By Peter Maguire
By Charles Lam
By Charles Lam
By Andrew Galvin
By R. Scott Moxley
By Gustavo Arellano
By R. Scott Moxley
By R. Scott Moxley
Illustration by Bob AulI am guessing the menu at the House of Representatives' dining room doesn't regularly feature spam. But on Sept. 30, a new press secretary introduced Capitol Hill to a delicacy its constituents get to grapple with every day.
"IF YOU'RE LOOKING TO LOSE WEIGHT PERMANENTLY AND YOU DON'T HAVE TIME TO SEEE [sic] AN EXPERT, HERE'S THE PERFECT OPPORTUNITY. MY FRIEND LOSS [sic] 40 LBS. READ THIS!" Cher Castillo, an aide to Congressman Alcee Hastings (D-Florida), typed into an e-mail message. And then she hit "send."
The message—a fairly typical spam touting the weight-loss pill "phentermine"—made its way over the House's internal e-mail system to thousands of Capitol Hill staffers. Irate recipients promptly responded, many using the "Reply to All" option, which sent out thousands more messages all over the House and Senate. Computers began slowing down. E-mail systems clogged up. Lunch reminders, committee scheduling changes, requests for information—everything stalled.
"I think everybody got affected by it on the House side," said Spencer Freebairn, press secretary to Congressman Dana Rohrabacher (R-Huntington Beach). "I didn't get e-mails that were sent to me on Friday until the following Monday. There were just a bazillion e-mails going through. It really slowed things down."
Making matters worse, Steve Maviglio, chief of staff to Congressman Rush Holt, took advantage of the opportunity to lecture the Hill on the evils of spam (unsolicited, mass e-mails) and urge recipients to support his boss's anti-spam bill.
"How would you like to receive thousands of these each day???" he wrote. "Our constituents do—costing them money and invading their privacy. Stop Spam!!!! Co-sponsor the Anti-Spam Act of 1999 sponsored by Representative Rush Holt (D-New Jersey) and Representative Gary Miller (R-California)."
And then he hit Reply to All.
Maviglio's in-box soon filled up with hundreds of responses, some accusing him of orchestrating the entire shindig to drum up support for the Miller bill. Others, according to Wired News, were more succinct: "Die."
Meanwhile, the House Ways and Means Committee didn't get its e-mail for 18 hours. Other staffers' computers, overburdened by the complaints and flames zinging their way across the Hill, crashed repeatedly. House Information Resources sent out its own message instructing recipients to stop responding to the e-mails, and for God's sake, stop clicking on Reply to All! According to Roll Call, which broke the all-important spam story, Castillo was informed that if she repeated the stunt, she would be dismissed. It was a grand, glorious 32-car pile-up, technologically speaking. And those of us who have to deal with spam every day can be forgiven, I think, for laughing our asses off.
Freebairn said that while internal spam was a new phenomenon for the House, Rohrabacher's office gets probably a dozen spams a week through the usual channels: the weight-loss schemes, the get-rich-quick schemes, the make-a-million-dollars-through-spamming schemes. Of course, protected as he is by a thick, insulating layer of aides, Rohrabacher most likely never has to read them. Or delete them from his mailbox. Or hunt through the headers to see if there's some actual mail hiding among the capital letters and exclamation marks.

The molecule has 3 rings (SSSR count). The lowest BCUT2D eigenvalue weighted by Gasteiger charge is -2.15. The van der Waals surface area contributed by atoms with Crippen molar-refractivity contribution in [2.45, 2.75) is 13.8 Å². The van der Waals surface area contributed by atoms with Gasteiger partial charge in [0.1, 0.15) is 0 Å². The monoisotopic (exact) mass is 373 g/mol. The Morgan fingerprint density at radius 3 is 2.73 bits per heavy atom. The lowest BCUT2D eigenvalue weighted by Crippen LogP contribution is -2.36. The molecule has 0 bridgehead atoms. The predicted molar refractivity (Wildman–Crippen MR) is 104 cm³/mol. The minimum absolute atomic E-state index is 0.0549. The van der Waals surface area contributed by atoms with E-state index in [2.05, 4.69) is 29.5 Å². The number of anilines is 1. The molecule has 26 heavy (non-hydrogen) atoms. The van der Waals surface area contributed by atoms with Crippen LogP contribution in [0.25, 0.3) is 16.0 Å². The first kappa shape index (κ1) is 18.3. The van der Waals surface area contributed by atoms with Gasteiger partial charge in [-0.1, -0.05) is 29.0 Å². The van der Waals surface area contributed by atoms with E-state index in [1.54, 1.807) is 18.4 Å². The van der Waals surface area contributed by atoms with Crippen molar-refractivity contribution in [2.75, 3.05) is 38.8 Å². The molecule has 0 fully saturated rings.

I'm not picking on Rohrabacher here—most representatives are equally well-padded. But they finally got a taste of what it's like for the rest of us.
In May, the Spam Recycling Center (www.spamrecycle.com) opened its doors online and invited folks to send in their spam. They got 80,000 messages in the first month—a small indication of just how huge the problem is. In July, they presented 198,601 spams to Congress: pornographic solicitations, pyramid schemes—all the detritus that clutters our e-mail boxes every day—as part of an effort to drum up support for Miller and Holt's anti-spam bill.
The bill has since stalled in the Commerce Committee while Congress holds its annual appropriations slug fest. But Miller's press secretary, John Cusey, said the recent bout of spam indigestion on the Hill has led to renewed interest in the bill.
"We've picked up at least one co-sponsor, and a lot of offices were asking for more information on the issue," he said. "It definitely drew the attention of staff and members that this is what happens to their constituents."
However, for some members of the OC delegation, it's going to take more than a computer meltdown to change their minds. Freebairn said Rohrabacher was willing to look at the bill but was reluctant to act too quickly. "Nobody likes spam, but we want to make sure the fix isn't worse than the problem," he said. "Any regulation of the Internet could bring in more problems than what's currently out there." Indeed, First Amendment questions have been raised amid calls to regulate spam.
Bryan Wilkes, press secretary for Congressman Ed Royce (R-Fullerton), said his boss was "all gangbusters" about the Miller bill, even though their office really didn't suffer from the recent spam contretemps. "We didn't even know about it till after the fact," he said. "Then we thought, 'Wow, how did we miss that bullet?'
"Not only does he support the bill, but as of today [Oct. 6], he's also a co-sponsor of it," Wilkes added. "We hadn't seen anything on it, but the recent stories brought it to the staff's attention. We showed it to him, and he pretty much said, 'Damn good idea.'"